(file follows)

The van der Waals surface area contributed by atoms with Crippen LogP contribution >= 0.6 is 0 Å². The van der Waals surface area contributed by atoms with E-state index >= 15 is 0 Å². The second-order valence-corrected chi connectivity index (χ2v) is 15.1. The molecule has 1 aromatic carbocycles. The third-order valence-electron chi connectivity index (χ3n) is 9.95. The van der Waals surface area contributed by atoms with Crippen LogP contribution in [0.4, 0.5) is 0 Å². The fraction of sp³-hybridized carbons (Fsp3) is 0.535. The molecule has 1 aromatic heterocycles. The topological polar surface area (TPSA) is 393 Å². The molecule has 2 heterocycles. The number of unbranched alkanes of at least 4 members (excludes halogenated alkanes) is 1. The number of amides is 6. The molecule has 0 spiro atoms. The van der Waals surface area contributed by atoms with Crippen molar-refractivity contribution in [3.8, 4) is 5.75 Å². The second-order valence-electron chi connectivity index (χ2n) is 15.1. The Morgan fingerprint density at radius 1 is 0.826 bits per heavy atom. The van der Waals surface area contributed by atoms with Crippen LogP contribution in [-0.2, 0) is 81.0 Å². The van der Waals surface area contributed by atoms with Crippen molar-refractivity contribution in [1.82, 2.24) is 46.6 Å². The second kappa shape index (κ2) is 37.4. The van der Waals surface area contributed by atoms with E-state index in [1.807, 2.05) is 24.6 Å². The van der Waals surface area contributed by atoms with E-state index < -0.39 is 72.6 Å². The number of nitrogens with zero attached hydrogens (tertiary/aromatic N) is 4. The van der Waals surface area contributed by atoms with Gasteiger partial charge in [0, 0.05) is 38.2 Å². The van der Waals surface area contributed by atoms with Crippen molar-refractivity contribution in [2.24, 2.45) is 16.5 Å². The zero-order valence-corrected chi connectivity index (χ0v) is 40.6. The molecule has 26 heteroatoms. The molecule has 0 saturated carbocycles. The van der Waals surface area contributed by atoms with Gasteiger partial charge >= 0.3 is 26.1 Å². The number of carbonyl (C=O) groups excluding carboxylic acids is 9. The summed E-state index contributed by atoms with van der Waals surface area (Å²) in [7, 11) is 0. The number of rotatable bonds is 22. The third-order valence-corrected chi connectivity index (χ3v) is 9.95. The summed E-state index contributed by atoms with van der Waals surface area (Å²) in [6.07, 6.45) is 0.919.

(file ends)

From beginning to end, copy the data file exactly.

The van der Waals surface area contributed by atoms with Crippen LogP contribution >= 0.6 is 0 Å². The van der Waals surface area contributed by atoms with E-state index >= 15 is 0 Å². The second-order valence-corrected chi connectivity index (χ2v) is 15.1. The molecule has 1 aromatic carbocycles. The third-order valence-electron chi connectivity index (χ3n) is 9.95. The van der Waals surface area contributed by atoms with Crippen LogP contribution in [0.4, 0.5) is 0 Å². The fraction of sp³-hybridized carbons (Fsp3) is 0.535. The molecule has 1 aromatic heterocycles. The topological polar surface area (TPSA) is 393 Å². The molecule has 2 heterocycles. The number of unbranched alkanes of at least 4 members (excludes halogenated alkanes) is 1. The number of amides is 6. The molecule has 0 spiro atoms. The van der Waals surface area contributed by atoms with Crippen molar-refractivity contribution in [3.8, 4) is 5.75 Å². The second-order valence-electron chi connectivity index (χ2n) is 15.1. The Morgan fingerprint density at radius 1 is 0.826 bits per heavy atom. The van der Waals surface area contributed by atoms with Crippen LogP contribution in [-0.2, 0) is 81.0 Å². The van der Waals surface area contributed by atoms with Crippen molar-refractivity contribution in [1.82, 2.24) is 46.6 Å². The second kappa shape index (κ2) is 37.4. The van der Waals surface area contributed by atoms with E-state index in [1.807, 2.05) is 24.6 Å². The van der Waals surface area contributed by atoms with E-state index < -0.39 is 72.6 Å². The number of nitrogens with zero attached hydrogens (tertiary/aromatic N) is 4. The van der Waals surface area contributed by atoms with Gasteiger partial charge in [0, 0.05) is 38.2 Å². The van der Waals surface area contributed by atoms with Crippen molar-refractivity contribution in [2.24, 2.45) is 16.5 Å². The zero-order valence-corrected chi connectivity index (χ0v) is 40.6. The molecule has 26 heteroatoms. The molecule has 0 saturated carbocycles. The van der Waals surface area contributed by atoms with Gasteiger partial charge >= 0.3 is 26.1 Å². The number of carbonyl (C=O) groups excluding carboxylic acids is 9. The summed E-state index contributed by atoms with van der Waals surface area (Å²) in [7, 11) is 0. The number of rotatable bonds is 22. The third-order valence-corrected chi connectivity index (χ3v) is 9.95. The summed E-state index contributed by atoms with van der Waals surface area (Å²) in [6.07, 6.45) is 0.919.